“What is a Missionary Good For, Anyway?”: Politics and Foreign Missions at the Turn of the Twentieth Century
By the time Divie Bethune McCartee died in 1900, he had spent over fifty years in foreign missions and diplomacy. He was not alone in combining these fields, but by the turn of the century, diplomats and missionaries alike were rethinking this relationship. McCartee’s story became a part of this discussion when his nephew began writing his biography as evidence of the centrality of missions to diplomacy. This paper uses McCartee’s career and the early-20thcentury discussion of it as an entry into the shifting discourse of missionary diplomacy in the post-Boxer Rebellion era.
Sugar without Rum: Religion and the Rise of Sugarcane Planting in Hawaiʻi, 1820-1850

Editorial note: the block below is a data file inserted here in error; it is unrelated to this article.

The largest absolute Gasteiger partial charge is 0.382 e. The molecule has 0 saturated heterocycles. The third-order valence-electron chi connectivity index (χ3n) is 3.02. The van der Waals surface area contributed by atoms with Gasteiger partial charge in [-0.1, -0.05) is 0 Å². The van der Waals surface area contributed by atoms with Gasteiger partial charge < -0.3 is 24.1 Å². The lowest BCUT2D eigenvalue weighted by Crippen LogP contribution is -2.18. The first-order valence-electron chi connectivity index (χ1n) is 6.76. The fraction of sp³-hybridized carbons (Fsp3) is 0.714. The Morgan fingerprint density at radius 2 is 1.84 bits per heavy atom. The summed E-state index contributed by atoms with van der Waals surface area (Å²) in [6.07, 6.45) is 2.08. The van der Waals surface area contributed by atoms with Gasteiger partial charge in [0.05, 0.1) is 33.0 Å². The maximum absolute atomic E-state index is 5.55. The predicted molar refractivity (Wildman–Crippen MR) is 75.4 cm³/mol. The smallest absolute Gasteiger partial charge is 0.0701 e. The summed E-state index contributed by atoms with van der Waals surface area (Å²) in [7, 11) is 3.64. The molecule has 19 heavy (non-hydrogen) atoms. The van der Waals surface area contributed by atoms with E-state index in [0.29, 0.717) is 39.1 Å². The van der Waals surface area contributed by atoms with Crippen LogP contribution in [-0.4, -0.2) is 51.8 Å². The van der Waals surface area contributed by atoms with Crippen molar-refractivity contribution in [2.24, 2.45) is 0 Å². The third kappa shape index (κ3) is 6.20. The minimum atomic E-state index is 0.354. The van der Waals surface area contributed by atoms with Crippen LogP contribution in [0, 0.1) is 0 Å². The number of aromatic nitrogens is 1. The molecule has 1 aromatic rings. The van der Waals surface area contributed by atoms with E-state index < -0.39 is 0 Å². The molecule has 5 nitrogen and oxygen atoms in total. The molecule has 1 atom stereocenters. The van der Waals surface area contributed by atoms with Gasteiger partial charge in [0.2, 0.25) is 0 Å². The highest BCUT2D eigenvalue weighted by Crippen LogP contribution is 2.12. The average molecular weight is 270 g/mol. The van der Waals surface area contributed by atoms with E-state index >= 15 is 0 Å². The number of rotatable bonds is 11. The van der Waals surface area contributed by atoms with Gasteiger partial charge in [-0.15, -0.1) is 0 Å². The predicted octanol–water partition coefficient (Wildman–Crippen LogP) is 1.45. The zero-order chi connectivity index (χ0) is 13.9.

This essay examines how members of the American Board of Commissioners for Foreign Missions stationed in Hawaiʻi came to embrace sugarcane planting by the mid-nineteenth century. Although they initially opposed planting for its worldliness, the negative effects they perceived it had on Kānaka Maoli (Native Hawaiians), and--above all--its connection with distilling rum, Hawaiʻi’s missionaries adapted to changing circumstances. Missionaries’ ultimate support of cane planting was instrumental to the rise of Hawaiʻi’s sugar industry, while their sustained opposition to rum closed an important revenue stream to would-be planters, and helped consolidate the industry among a small group of highly capitalized people.